The 2011 Grammys and Video Music Awards have come and gone, but I think Lady Gaga is still eligible for an award: Trademark Enforcer of the Year. The pop singer, known for her provocative lyrics and bizarre wardrobe, has put a lot of time and effort into developing her name and image, and she apparently plans to reap full benefits from them. And she’s gonna use IP to do it, particularly trademark enforcement—Lady Gaga has registered the “Lady Gaga” mark for clothes (including boxer shorts), web videos, even headphones, and she has pending applications for everything from false eyelashes to mini-LED lights. So, without further ado, I’m presenting the top three Gaga trademark lawsuits (or potential lawsuits) of 2011:
Breast Milk Ice Cream?
This one is the weirdest of the bunch. Back in March, Lady Gaga sent a cease-and-desist letter to a London ice cream shop, The Icecreamists, because it started selling a breast-milk flavored ice cream called “Baby Gaga.” Gaga cried trademark infringement and described the dessert as “nausea-inducing.” (Honey, so was your meat dress, but I didn’t have any IP rights to protect me from that.) I can’t say Gaga’s totally in the wrong here as to either the potential infringement or the flavor, but considering “gaga” is widely accepted baby-talk shorthand, the Icecreamists probably weren’t trying to free ride on her notoriety. In fact, the dessert shop likely got unimagined publicity from the threatened lawsuit. The Icecreamists eventually changed the ice cream name to “Baby Goo Goo,” and Gaga moved on to (slightly) less infantile issues.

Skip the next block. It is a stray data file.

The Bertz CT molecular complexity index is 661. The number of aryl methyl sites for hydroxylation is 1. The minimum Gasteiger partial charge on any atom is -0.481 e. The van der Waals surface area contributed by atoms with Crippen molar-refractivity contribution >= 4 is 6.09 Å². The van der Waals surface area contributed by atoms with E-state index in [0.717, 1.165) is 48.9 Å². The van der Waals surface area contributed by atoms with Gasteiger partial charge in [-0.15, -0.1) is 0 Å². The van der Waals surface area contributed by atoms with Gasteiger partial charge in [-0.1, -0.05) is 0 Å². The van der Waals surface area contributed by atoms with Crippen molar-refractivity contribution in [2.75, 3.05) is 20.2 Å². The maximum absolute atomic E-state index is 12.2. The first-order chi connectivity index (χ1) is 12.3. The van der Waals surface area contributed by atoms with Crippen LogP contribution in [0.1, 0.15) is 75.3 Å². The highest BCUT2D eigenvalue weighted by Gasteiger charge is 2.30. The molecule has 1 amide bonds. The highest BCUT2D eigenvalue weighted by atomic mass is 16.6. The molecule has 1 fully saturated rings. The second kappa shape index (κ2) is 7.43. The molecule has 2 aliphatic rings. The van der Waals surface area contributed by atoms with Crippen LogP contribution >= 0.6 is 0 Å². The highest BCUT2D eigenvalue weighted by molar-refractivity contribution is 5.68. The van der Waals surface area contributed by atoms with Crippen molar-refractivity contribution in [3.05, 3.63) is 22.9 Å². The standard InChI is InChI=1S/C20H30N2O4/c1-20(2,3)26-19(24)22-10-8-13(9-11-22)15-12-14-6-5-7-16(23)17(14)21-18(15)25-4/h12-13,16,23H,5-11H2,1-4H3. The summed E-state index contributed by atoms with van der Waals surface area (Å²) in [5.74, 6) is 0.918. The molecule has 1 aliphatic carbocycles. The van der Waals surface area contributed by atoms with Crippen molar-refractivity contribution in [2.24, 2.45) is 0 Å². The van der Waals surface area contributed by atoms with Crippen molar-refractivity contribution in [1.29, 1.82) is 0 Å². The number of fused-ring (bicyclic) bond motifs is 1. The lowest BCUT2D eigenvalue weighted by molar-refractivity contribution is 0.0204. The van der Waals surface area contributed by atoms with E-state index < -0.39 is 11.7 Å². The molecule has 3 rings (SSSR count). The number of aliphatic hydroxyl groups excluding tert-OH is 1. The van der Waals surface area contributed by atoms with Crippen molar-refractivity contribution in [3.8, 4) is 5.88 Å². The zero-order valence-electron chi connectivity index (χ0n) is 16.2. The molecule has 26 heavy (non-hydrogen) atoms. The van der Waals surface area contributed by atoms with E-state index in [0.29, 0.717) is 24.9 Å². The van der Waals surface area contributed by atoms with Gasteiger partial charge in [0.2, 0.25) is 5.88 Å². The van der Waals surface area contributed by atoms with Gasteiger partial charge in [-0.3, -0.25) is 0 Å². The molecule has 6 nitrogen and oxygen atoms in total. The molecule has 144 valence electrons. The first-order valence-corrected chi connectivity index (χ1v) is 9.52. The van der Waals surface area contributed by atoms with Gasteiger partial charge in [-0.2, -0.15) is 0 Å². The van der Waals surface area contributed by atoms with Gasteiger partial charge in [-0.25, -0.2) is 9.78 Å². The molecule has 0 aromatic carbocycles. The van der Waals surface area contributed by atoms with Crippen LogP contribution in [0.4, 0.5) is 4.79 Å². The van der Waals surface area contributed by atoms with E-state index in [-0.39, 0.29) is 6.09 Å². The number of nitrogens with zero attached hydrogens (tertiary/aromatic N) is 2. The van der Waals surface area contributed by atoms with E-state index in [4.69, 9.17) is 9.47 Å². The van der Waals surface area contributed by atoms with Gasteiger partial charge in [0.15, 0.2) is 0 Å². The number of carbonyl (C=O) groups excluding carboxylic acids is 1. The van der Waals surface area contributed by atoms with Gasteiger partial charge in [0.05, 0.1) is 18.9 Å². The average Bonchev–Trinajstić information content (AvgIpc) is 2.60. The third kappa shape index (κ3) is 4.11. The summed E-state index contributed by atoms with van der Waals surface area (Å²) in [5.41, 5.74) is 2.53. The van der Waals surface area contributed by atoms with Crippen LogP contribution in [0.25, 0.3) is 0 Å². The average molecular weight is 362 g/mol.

Maybe She’s Just Not A "Kid Person"
I lied—Gaga stayed with the kids’ stuff. In October, Lady Gaga got an injunction against a children’s website, Moshi Monsters, barring videos and songs that include Moshi’s Lady Goo Goo character, which clearly spoofs Gaga. Lady Goo Goo’s song is tunefully reminiscent of “Bad Romance,” but it was the character’s appearance and lyrics that rankled Lady Gaga: the cartoon is a blonde, black-shades-wearing baby who sings lyrics like “my stroller’s pretty and my diapers are silk/ I throw my toys out if I don’t get my milk.” While the standards might be different in the UK (Moshi Monsters’ parent company is British), in the U.S., I’m pretty sure this situation would be covered by the trademark parody exception. But who knows? Maybe Gaga’s fashion frolics have cornered the cartoon market too.
Let Your Fans Have Their Fun
Gaga’s least successful effort was fight with a fan. Lady Gaga went after a fansite, ladygaga.org, complaining that the site was registered in bad faith and violated her trademarks. The site owner said it was just an unofficial web shrine to the pop idol and she (the owner) didn’t make any money off it. Shouldn’t Gaga welcome the extra attention? A panel of arbitrators let the site owner keep her fansite. Oh well, can’t win ‘em all. (Lady Gaga expressed her displeasure a couple of days later by suing Excite Worldwide, a company who actually was trying to use Gaga’s name and fame to sell their cosmetics.)
Is Gaga’s IP enforcement “Poker Face” justified, or does she have a “Bad Romance” with trademark law? I’ll say this, at least Lady Gaga learned something from her 1980s/90s beta-self, Madonna (besides the melody to “Born This Way”). Madonna currently has an uphill legal battle involving her trademark rights for “Material Girl” because she didn’t secure them soon enough. Gaga caught on early: use ‘em (and enforce ‘em) or lose ‘em.